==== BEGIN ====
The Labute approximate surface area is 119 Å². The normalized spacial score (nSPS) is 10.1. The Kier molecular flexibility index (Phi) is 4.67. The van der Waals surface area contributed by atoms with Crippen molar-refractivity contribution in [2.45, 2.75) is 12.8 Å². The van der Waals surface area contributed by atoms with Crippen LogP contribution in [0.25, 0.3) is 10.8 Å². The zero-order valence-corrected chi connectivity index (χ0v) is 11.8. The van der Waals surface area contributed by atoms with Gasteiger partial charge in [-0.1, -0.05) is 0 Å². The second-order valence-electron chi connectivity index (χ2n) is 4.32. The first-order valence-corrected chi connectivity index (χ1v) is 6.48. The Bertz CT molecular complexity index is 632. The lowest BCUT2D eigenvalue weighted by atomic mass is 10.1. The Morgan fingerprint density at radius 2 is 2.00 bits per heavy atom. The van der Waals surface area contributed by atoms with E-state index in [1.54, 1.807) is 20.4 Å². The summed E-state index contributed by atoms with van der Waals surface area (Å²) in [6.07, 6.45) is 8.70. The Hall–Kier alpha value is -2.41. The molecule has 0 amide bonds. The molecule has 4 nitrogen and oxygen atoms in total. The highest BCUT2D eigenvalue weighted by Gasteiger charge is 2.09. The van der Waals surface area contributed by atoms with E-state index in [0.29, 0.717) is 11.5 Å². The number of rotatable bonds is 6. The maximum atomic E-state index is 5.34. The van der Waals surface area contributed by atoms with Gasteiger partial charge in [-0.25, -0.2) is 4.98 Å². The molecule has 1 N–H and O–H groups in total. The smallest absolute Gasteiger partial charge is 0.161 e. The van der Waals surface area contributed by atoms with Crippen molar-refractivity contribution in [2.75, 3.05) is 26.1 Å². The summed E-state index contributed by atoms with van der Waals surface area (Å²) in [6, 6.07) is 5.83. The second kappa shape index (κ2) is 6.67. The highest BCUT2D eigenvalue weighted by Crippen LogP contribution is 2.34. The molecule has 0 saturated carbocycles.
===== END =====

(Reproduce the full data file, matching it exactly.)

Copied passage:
The Labute approximate surface area is 119 Å². The normalized spacial score (nSPS) is 10.1. The Kier molecular flexibility index (Phi) is 4.67. The van der Waals surface area contributed by atoms with Crippen molar-refractivity contribution in [2.45, 2.75) is 12.8 Å². The van der Waals surface area contributed by atoms with Crippen LogP contribution in [0.25, 0.3) is 10.8 Å². The zero-order valence-corrected chi connectivity index (χ0v) is 11.8. The van der Waals surface area contributed by atoms with Gasteiger partial charge in [-0.1, -0.05) is 0 Å². The second-order valence-electron chi connectivity index (χ2n) is 4.32. The first-order valence-corrected chi connectivity index (χ1v) is 6.48. The Bertz CT molecular complexity index is 632. The lowest BCUT2D eigenvalue weighted by atomic mass is 10.1. The Morgan fingerprint density at radius 2 is 2.00 bits per heavy atom. The van der Waals surface area contributed by atoms with E-state index in [1.54, 1.807) is 20.4 Å². The summed E-state index contributed by atoms with van der Waals surface area (Å²) in [6.07, 6.45) is 8.70. The Hall–Kier alpha value is -2.41. The molecule has 0 amide bonds. The molecule has 4 nitrogen and oxygen atoms in total. The highest BCUT2D eigenvalue weighted by Gasteiger charge is 2.09. The van der Waals surface area contributed by atoms with E-state index in [0.29, 0.717) is 11.5 Å². The number of rotatable bonds is 6. The maximum atomic E-state index is 5.34. The van der Waals surface area contributed by atoms with Gasteiger partial charge in [-0.25, -0.2) is 4.98 Å². The molecule has 1 N–H and O–H groups in total. The smallest absolute Gasteiger partial charge is 0.161 e. The van der Waals surface area contributed by atoms with Crippen molar-refractivity contribution in [2.75, 3.05) is 26.1 Å². The summed E-state index contributed by atoms with van der Waals surface area (Å²) in [6, 6.07) is 5.83. The second kappa shape index (κ2) is 6.67. The highest BCUT2D eigenvalue weighted by Crippen LogP contribution is 2.34. The molecule has 0 saturated carbocycles.